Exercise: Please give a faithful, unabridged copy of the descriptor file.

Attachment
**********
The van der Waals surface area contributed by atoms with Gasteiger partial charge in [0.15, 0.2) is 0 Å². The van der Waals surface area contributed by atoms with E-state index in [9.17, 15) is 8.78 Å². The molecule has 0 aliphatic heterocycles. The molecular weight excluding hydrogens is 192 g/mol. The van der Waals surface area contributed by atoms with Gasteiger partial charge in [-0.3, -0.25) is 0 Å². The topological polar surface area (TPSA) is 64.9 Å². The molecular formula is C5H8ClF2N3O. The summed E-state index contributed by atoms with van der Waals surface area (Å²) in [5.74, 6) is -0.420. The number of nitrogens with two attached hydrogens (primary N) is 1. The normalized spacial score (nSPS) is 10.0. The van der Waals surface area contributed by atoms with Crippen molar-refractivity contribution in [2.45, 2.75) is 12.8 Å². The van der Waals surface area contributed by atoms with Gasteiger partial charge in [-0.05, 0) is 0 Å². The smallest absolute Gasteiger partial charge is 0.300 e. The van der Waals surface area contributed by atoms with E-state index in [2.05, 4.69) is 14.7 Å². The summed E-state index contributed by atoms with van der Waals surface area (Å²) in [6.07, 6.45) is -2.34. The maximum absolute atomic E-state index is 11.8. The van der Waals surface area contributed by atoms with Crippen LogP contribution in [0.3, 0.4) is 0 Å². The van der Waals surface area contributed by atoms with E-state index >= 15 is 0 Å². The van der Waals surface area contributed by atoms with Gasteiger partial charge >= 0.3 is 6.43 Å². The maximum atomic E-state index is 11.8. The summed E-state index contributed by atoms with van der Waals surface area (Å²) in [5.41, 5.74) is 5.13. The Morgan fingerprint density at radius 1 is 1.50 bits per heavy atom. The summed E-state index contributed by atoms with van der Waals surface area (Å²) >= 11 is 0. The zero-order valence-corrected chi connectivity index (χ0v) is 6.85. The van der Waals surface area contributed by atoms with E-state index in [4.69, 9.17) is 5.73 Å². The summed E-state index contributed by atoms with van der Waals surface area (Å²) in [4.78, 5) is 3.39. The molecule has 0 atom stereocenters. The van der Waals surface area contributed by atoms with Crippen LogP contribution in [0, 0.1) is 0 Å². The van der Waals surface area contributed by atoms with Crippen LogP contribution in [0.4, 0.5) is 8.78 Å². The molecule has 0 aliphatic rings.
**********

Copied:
The van der Waals surface area contributed by atoms with Gasteiger partial charge in [0.15, 0.2) is 0 Å². The van der Waals surface area contributed by atoms with E-state index in [9.17, 15) is 8.78 Å². The molecule has 0 aliphatic heterocycles. The molecular weight excluding hydrogens is 192 g/mol. The van der Waals surface area contributed by atoms with Gasteiger partial charge in [-0.3, -0.25) is 0 Å². The topological polar surface area (TPSA) is 64.9 Å². The molecular formula is C5H8ClF2N3O. The summed E-state index contributed by atoms with van der Waals surface area (Å²) in [5.74, 6) is -0.420. The number of nitrogens with two attached hydrogens (primary N) is 1. The normalized spacial score (nSPS) is 10.0. The van der Waals surface area contributed by atoms with Crippen molar-refractivity contribution in [2.45, 2.75) is 12.8 Å². The van der Waals surface area contributed by atoms with Gasteiger partial charge in [-0.05, 0) is 0 Å². The smallest absolute Gasteiger partial charge is 0.300 e. The van der Waals surface area contributed by atoms with E-state index in [2.05, 4.69) is 14.7 Å². The summed E-state index contributed by atoms with van der Waals surface area (Å²) in [6.07, 6.45) is -2.34. The maximum absolute atomic E-state index is 11.8. The van der Waals surface area contributed by atoms with Crippen LogP contribution in [0.3, 0.4) is 0 Å². The van der Waals surface area contributed by atoms with E-state index >= 15 is 0 Å². The van der Waals surface area contributed by atoms with Gasteiger partial charge >= 0.3 is 6.43 Å². The maximum atomic E-state index is 11.8. The summed E-state index contributed by atoms with van der Waals surface area (Å²) in [5.41, 5.74) is 5.13. The Morgan fingerprint density at radius 1 is 1.50 bits per heavy atom. The summed E-state index contributed by atoms with van der Waals surface area (Å²) >= 11 is 0. The zero-order valence-corrected chi connectivity index (χ0v) is 6.85. The van der Waals surface area contributed by atoms with E-state index in [4.69, 9.17) is 5.73 Å². The summed E-state index contributed by atoms with van der Waals surface area (Å²) in [4.78, 5) is 3.39. The molecule has 0 atom stereocenters. The van der Waals surface area contributed by atoms with Crippen LogP contribution in [0, 0.1) is 0 Å². The van der Waals surface area contributed by atoms with Crippen LogP contribution in [0.4, 0.5) is 8.78 Å². The molecule has 0 aliphatic rings.